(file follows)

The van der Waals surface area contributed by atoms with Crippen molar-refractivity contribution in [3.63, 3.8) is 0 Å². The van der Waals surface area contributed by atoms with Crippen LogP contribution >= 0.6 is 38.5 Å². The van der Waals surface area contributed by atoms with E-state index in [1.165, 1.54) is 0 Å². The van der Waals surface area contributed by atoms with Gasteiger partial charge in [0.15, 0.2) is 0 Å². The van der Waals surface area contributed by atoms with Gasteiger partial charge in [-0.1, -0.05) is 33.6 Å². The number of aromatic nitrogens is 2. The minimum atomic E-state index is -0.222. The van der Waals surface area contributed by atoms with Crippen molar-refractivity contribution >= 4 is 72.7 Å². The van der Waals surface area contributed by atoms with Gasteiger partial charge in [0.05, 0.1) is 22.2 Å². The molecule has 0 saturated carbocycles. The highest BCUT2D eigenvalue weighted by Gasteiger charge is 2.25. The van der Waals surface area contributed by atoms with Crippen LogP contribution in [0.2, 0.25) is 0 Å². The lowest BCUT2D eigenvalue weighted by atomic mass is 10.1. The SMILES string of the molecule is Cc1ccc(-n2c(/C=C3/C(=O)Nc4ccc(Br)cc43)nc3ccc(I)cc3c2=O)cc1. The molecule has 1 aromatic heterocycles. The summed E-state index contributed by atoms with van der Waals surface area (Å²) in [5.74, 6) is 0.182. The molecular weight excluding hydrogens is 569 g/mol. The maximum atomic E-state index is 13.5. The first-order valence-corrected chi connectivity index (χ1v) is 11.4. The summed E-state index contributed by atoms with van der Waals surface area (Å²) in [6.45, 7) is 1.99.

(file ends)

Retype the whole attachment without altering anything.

The van der Waals surface area contributed by atoms with Crippen molar-refractivity contribution in [3.63, 3.8) is 0 Å². The van der Waals surface area contributed by atoms with Crippen LogP contribution >= 0.6 is 38.5 Å². The van der Waals surface area contributed by atoms with E-state index in [1.165, 1.54) is 0 Å². The van der Waals surface area contributed by atoms with Gasteiger partial charge in [0.15, 0.2) is 0 Å². The van der Waals surface area contributed by atoms with Gasteiger partial charge in [-0.1, -0.05) is 33.6 Å². The number of aromatic nitrogens is 2. The minimum atomic E-state index is -0.222. The van der Waals surface area contributed by atoms with Crippen molar-refractivity contribution >= 4 is 72.7 Å². The van der Waals surface area contributed by atoms with Gasteiger partial charge in [0.05, 0.1) is 22.2 Å². The molecule has 0 saturated carbocycles. The highest BCUT2D eigenvalue weighted by Gasteiger charge is 2.25. The van der Waals surface area contributed by atoms with Crippen LogP contribution in [0.2, 0.25) is 0 Å². The lowest BCUT2D eigenvalue weighted by atomic mass is 10.1. The SMILES string of the molecule is Cc1ccc(-n2c(/C=C3/C(=O)Nc4ccc(Br)cc43)nc3ccc(I)cc3c2=O)cc1. The molecule has 1 aromatic heterocycles. The summed E-state index contributed by atoms with van der Waals surface area (Å²) in [5.74, 6) is 0.182. The molecular weight excluding hydrogens is 569 g/mol. The maximum atomic E-state index is 13.5. The first-order valence-corrected chi connectivity index (χ1v) is 11.4. The summed E-state index contributed by atoms with van der Waals surface area (Å²) in [6.45, 7) is 1.99.